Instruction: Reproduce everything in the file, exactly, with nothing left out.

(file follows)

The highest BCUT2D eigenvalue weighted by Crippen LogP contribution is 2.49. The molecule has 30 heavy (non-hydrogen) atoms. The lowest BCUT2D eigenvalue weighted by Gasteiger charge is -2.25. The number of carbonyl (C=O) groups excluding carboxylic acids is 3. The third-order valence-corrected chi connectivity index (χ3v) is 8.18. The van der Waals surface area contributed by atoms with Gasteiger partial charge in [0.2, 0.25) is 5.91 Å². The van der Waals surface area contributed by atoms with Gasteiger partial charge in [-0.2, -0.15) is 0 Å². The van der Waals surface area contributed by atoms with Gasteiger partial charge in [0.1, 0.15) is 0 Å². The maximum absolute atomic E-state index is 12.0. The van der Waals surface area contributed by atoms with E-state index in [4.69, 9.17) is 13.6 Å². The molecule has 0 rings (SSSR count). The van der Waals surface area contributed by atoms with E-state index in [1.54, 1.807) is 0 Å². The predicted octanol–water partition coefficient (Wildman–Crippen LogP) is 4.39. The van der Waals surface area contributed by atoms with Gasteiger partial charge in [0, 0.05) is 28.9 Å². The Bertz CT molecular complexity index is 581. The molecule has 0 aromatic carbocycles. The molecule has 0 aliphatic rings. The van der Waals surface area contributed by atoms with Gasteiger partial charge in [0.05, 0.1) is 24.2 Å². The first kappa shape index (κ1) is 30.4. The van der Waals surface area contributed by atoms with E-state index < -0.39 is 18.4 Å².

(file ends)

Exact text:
The highest BCUT2D eigenvalue weighted by Crippen LogP contribution is 2.49. The molecule has 30 heavy (non-hydrogen) atoms. The lowest BCUT2D eigenvalue weighted by Gasteiger charge is -2.25. The number of carbonyl (C=O) groups excluding carboxylic acids is 3. The third-order valence-corrected chi connectivity index (χ3v) is 8.18. The van der Waals surface area contributed by atoms with Gasteiger partial charge in [0.2, 0.25) is 5.91 Å². The van der Waals surface area contributed by atoms with Gasteiger partial charge in [-0.2, -0.15) is 0 Å². The van der Waals surface area contributed by atoms with Gasteiger partial charge in [0.1, 0.15) is 0 Å². The maximum absolute atomic E-state index is 12.0. The van der Waals surface area contributed by atoms with E-state index in [4.69, 9.17) is 13.6 Å². The molecule has 0 rings (SSSR count). The van der Waals surface area contributed by atoms with E-state index in [1.54, 1.807) is 0 Å². The predicted octanol–water partition coefficient (Wildman–Crippen LogP) is 4.39. The van der Waals surface area contributed by atoms with Gasteiger partial charge in [0, 0.05) is 28.9 Å². The Bertz CT molecular complexity index is 581. The molecule has 0 aromatic carbocycles. The molecule has 0 aliphatic rings. The van der Waals surface area contributed by atoms with Gasteiger partial charge in [0.05, 0.1) is 24.2 Å². The first kappa shape index (κ1) is 30.4. The van der Waals surface area contributed by atoms with E-state index < -0.39 is 18.4 Å².